where [U.sub.01], [U.sub.02] are voltage amplitudes, [[omega].sub.1], [[omega].sub.2] are angular frequencies, t is time and [[phi].sub.1], [[phi].sub.2] are phases of harmonic signals. Here [[omega].sub.2] > [[omega].sub.1] and [[omega].sub.2] - [[omega].sub.1] [much less than] [[omega].sub.1].

In the presence of such conditions, the moving member (i.e. rotor) performs a periodic motion, which is defined by the following law [5]:

A = [A.sub.max] cos ([[[omega].sub.2] - [[omega].sub.1]/2] t), (3)

where [A.sub.max] is the maximal amplitude and t is time of rotational type vibrations.

In this case harmonic oscillations are excited in frequency range from 0 Hz at [[omega].sub.2] = [[omega].sub.1], A = [A.sub.max].

The example of such rotor's rotational oscillations is displayed in Fig. 2 [5]. It presents the case when [U.sub.1](t) = = [U.sub.2] (t), i.e. the average speed of rotor is equal to zero.

In order to determine the resonance frequency of the designed piezoelectric transducer, an impedance analyzer Wayne Kerr 6520 A (Fig. 3, a) is used to measure the impedance characteristics of the prototype, and the measurement plot of electric impedance within the measured frequencies is used (shown in Fig. 3, b).

By observing the measured impedance vs. frequency characteristic, shown in Fig. 3b, there are three resonant frequencies (around 44 kHz, 92 kHz and 132 kHz) when the impedance reaches a maximum. The operation frequency of the USM is 44.1 kHz and was determined experimentally.

The feedback synthesis between the parameters of diagnostic system and the oscillation parameters of USM transducer is realised by:

* controlling the oscillation amplitude of signals generator--it is the simplest way to regulate the rotor's speed in wide range. Fig. 4 presents the example of such control [6]. It is evident that the condition [[omega].sub.max]/[[omega].sub.min] = 3 ... 5; is realised easily, especially at lower loading of the rotor;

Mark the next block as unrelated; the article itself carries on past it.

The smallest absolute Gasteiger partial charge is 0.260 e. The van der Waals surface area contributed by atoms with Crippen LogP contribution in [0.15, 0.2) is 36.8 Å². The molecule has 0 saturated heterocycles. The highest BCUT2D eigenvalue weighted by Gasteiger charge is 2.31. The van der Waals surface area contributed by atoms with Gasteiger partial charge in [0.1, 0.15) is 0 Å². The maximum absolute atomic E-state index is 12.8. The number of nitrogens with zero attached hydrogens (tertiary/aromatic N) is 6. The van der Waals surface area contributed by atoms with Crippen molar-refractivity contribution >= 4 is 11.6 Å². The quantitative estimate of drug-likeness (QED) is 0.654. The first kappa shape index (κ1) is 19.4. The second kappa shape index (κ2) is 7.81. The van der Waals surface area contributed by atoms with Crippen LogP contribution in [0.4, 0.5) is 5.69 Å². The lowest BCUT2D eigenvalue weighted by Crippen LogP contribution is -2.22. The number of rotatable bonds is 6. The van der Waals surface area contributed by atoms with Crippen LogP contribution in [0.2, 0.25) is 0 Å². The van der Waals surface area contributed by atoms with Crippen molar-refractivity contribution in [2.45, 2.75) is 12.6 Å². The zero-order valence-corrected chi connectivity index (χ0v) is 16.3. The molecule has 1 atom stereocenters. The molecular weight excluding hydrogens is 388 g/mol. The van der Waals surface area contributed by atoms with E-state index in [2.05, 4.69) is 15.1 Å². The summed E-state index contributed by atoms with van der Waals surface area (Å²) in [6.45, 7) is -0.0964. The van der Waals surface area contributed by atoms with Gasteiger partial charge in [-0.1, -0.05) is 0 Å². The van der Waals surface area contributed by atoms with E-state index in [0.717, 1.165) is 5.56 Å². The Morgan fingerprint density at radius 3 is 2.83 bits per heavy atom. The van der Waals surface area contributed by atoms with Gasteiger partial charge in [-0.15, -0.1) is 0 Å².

* controlling the frequency of harmonic signals which is in the operational resonance zone of USM transducer. Such example is presented in Fig. 5 [6]. This method is used less often, because the time quiescent of frequency change is usually higher than the amplitude change of the harmonic voltage;

* there is the method used in piezoelectric step motors -controlling the filling coefficient of the supply impulses completed with the harmonic resonance signals;

* another method is the use of both signals of same resonance frequency [U.sub.1](t) and [U.sub.2](t), but changing the phase of second signal to zero. In that case (Fig. 1) only transducer's longitudinal oscillations are generated and the speed of USM is equal to zero.

3. Rotary speed stabilisation system of USM

The outside ring 1 of rotor (Fig. 6, a) should be made of the low acoustic resistance material (steel, ceramic etc.). It is mounted on internal part of rotor 2, which is made from composite material with high acoustic resistance. Outside ring is contacting with the plate of piezoelectric transducer 3 (having the polarisation vector perpendicular to the plate) through the intermediate frictional element 4. One electrode of piezoelectric transducer is earthed and other is divided in sectors 5 and 6. Acoustic contact between transducer and rotor is made by the spring 7.